When I told a friend from Latin America recently that I had just seen a new movie called 'Slumdog Millionaire,' he looked at me as if I were living in the Stone Age – he had seen it a long time ago, on a pirated DVD.
It shouldn't have surprised me: A new ranking of respect for intellectual property rights around the world released this week by the Property Rights Alliance, a Washington, D.C., advocacy group, says that some Latin American countries are among the world champions of illegal reproduction of movies, music, books, medicines and other goods subject to royalties.
The study, conducted for the third consecutive year, says European nations – led by Germany (first), Finland, Denmark, Netherlands and the United States (all tied for second) – are the most respectful of intellectual property rights. Many Latin American and Caribbean countries – with the exception of Chile (33rd) and Trinidad and Tobago (41st) – are way down the list of 115 countries.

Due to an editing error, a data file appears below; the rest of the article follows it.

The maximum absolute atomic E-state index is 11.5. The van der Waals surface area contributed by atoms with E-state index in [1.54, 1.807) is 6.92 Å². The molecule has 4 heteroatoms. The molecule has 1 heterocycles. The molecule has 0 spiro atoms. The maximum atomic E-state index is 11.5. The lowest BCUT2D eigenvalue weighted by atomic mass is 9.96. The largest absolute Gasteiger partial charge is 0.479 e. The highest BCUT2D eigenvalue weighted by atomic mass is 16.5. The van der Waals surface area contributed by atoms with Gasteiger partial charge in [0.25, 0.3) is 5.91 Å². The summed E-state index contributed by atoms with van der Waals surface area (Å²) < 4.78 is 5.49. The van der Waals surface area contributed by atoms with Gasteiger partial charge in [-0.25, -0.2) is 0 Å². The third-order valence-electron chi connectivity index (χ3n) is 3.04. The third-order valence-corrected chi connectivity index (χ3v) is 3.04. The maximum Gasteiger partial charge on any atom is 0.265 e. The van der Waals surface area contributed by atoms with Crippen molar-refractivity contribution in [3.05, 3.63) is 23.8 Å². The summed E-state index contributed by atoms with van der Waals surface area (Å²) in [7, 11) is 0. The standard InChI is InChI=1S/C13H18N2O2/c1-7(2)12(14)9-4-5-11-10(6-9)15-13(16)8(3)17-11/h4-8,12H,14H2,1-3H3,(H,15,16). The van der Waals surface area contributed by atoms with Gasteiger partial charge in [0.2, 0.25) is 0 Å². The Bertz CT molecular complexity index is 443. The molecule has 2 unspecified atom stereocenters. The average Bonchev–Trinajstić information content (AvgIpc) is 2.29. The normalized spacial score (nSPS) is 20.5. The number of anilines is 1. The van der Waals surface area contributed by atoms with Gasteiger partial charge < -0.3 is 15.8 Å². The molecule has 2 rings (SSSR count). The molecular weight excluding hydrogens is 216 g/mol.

Consider where some of the biggest countries in the region are ranked: Colombia is 45th, Mexico is 55th, Brazil and Argentina are 60th, Peru is 88th, Nicaragua is 92nd, Bolivia is 94th, Venezuela is 99th and Paraguay is 102nd.
"The situation is so bad that it couldn't get much worse," Federico de la Garza, general manager of the Motion Pictures Association's Mexico office, told me in a telephone interview.
"Ninety percent of the videos sold in Mexico are pirated. How much worse can it get?"
Because Mexico has the world's fifth-largest market of movie-goers, this represents huge losses to movie makers. The industry is losing nearly $600 million a year in unpaid intellectual property rights, he said.
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